Free Energy ::: Press Photo
First impressions are meant for job interviews, not the music business. In case you’re like millions of other Americans and myself, you forgot what it’s like to go to a job interview. Let me refresh your memory. A job interview is when you dress up, go to the location of the job you are applying for and proceed to tell the person (or people) interviewing you why you should be hired. You’re the best. You work really hard and never sleep. You say your prayers and eat your vitamins. You’ll say whatever gets you a paycheck. Sometimes the gamble pays off but more often than not, especially nowadays, you’re just not what they’re looking for.
So when I saw Salmon Thrasher’s first show at my neighborhood bar, Café Racer, I didn’t let my first impression of them be my final one. It was a weird show. There were some technical difficulties, the songs sounded like they were still coming together and I remember at one point, a piece of the ceiling fell down upon them during their set. Sigh. Why is it that first shows always feel the weirdest? Flash forward a couple months and this band is legit. They sounded especially tight on Chop Suey’s stage. Chugga-chugga-choo-choo they were a well oiled machine. The only thing I ask is when they are done putting together their album; I want them to use a salmon shredding a half-pipe on the cover. If you’re going to use a name like Salmon Thrasher for your band, you’ve got to take advantage of all the literal imagery you can to represent your band.
Next on stage was Philadelphia’s Free Energy, a band who is currently on tour with the night’s headliner, Foreign Born. Now before I completely rip this band to pieces, I want to start with the positives. These dudes can all play their instruments, the lead guitarist in particular. They write songs that sound great. What I mean by that is, the songs they write sound good, but the actual songs are pretty forgettable. When you listen to this band on Myspace you think “I mean this isn’t the worst thing ever, just kind of sounds like a band that really likes the Strokes, playing Battle of the Bands in suburbia somewhere…” I mean we’ve all heard bands like that. However, the thing that really hurts Free Energy is their live show. Too much posturing, at points I thought I was watching (and I’m totally_fucking_serious) the Jonas Brothers or a skinny jean version of Hanson. It was one of the most inauthentic performances I’ve ever seen. Rock n’ roll should never be this harmless, especially if you’re from Philly. At times I felt completely emasculated just watching these dudes. And it’s sad, because bands like this get to play good shows and huge festivals like SXSW, all the time. And for what..? Because they might have some sort of mass appeal that in all probability won’t actually be realized? Sure, bro. Free Energy might want to do something about this little problem of theirs. Maybe they should just become the Beatles and stop touring? All I know, judging from the other night, onstage they look like some guys who are in a band for the sake of saying that they’re in a band. So I guess it was fitting that they played a show on Capitol Hill. With all that being said, I’m not going to let my first impression be my final one. If I have a chance to see Free Energy again, I’ll take that chance. I wouldn’t mind them proving me wrong.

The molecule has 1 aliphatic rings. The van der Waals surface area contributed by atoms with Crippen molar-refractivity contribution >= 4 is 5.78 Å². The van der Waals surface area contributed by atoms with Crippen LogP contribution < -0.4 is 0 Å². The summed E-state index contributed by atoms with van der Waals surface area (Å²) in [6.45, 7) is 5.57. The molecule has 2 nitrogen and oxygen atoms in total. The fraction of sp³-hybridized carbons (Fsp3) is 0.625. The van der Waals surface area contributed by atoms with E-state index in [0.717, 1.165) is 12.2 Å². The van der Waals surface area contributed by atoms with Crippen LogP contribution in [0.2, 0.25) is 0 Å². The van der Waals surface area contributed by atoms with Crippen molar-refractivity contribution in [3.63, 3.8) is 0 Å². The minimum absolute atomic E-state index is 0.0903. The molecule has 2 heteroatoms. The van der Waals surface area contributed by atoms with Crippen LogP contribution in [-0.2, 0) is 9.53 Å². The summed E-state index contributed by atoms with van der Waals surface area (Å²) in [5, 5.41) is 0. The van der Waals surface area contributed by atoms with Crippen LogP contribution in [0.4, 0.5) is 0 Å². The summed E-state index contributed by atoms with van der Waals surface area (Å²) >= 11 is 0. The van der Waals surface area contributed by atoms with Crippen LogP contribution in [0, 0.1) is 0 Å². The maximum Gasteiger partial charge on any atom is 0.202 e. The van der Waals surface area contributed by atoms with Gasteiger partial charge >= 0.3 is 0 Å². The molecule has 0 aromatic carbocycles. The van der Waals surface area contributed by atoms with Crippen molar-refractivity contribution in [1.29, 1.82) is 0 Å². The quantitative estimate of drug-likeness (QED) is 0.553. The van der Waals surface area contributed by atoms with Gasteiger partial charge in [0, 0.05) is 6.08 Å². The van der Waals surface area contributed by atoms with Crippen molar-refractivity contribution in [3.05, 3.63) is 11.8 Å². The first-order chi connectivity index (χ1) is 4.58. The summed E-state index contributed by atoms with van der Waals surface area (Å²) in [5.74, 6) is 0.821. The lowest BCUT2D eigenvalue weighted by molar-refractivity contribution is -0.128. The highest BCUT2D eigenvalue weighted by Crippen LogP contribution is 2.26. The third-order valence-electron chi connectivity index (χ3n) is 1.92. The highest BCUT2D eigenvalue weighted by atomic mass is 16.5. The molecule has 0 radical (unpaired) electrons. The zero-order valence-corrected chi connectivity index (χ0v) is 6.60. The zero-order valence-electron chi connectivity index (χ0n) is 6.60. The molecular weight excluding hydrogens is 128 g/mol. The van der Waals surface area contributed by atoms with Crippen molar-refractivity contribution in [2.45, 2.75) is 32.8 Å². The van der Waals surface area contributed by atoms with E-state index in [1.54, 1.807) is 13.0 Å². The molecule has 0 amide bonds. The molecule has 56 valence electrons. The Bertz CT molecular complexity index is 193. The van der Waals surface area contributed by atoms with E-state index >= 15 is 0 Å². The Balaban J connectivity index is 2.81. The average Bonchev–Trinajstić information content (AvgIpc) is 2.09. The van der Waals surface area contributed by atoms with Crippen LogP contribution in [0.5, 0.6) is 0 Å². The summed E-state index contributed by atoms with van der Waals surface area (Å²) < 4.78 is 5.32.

Foreign Born were much different than the rock n’ roll switchblade riot that is Salmon Thrasher and the Hello Kitty pop of Free Energy. They had this “We kind of sound like Yeasayer, if you’re really not into that first Yeasayer album,” thing going on. The lead singer kept on reminding of Bono. I blame it on the hat he was wearing and the acoustic guitar he was strumming in the forefront. At one point he was harassed by a drunkard who was wearing an Ozzfest shirt, and needless to say, the Ozzfest guy was obviously at the wrong show. Foreign Born was certainly different and interesting. “Vacationing People” was my favorite song that they played. The band has a lot of elements within it, but none of them go outside their boundaries. I say that to mean they’re completely complimentary: everyone is doing what they have to do to make the song sound as good as it can. I can appreciate that because it’s much easier said than done, and especially when egos can potentially get in the way. Foreign Born, I salute you.